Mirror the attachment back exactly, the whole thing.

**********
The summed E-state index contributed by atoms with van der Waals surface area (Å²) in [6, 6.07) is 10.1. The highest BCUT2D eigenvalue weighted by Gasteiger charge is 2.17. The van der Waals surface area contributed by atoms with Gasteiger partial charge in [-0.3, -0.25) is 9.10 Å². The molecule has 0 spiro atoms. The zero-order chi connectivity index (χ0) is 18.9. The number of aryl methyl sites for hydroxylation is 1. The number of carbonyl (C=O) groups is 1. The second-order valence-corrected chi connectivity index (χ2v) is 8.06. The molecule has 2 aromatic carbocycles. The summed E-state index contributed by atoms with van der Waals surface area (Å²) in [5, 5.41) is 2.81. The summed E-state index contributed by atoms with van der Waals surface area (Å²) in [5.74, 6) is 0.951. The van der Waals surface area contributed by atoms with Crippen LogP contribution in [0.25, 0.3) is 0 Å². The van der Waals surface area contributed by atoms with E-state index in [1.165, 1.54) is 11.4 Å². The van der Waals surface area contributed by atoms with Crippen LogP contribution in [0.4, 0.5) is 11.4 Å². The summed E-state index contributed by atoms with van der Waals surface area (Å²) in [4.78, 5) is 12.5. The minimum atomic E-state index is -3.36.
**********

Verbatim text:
The summed E-state index contributed by atoms with van der Waals surface area (Å²) in [6, 6.07) is 10.1. The highest BCUT2D eigenvalue weighted by Gasteiger charge is 2.17. The van der Waals surface area contributed by atoms with Gasteiger partial charge in [-0.3, -0.25) is 9.10 Å². The molecule has 0 spiro atoms. The zero-order chi connectivity index (χ0) is 18.9. The number of aryl methyl sites for hydroxylation is 1. The number of carbonyl (C=O) groups is 1. The second-order valence-corrected chi connectivity index (χ2v) is 8.06. The molecule has 2 aromatic carbocycles. The summed E-state index contributed by atoms with van der Waals surface area (Å²) in [5, 5.41) is 2.81. The summed E-state index contributed by atoms with van der Waals surface area (Å²) in [5.74, 6) is 0.951. The van der Waals surface area contributed by atoms with Crippen LogP contribution in [0.25, 0.3) is 0 Å². The van der Waals surface area contributed by atoms with E-state index in [1.165, 1.54) is 11.4 Å². The van der Waals surface area contributed by atoms with Crippen LogP contribution in [0.4, 0.5) is 11.4 Å². The summed E-state index contributed by atoms with van der Waals surface area (Å²) in [4.78, 5) is 12.5. The minimum atomic E-state index is -3.36.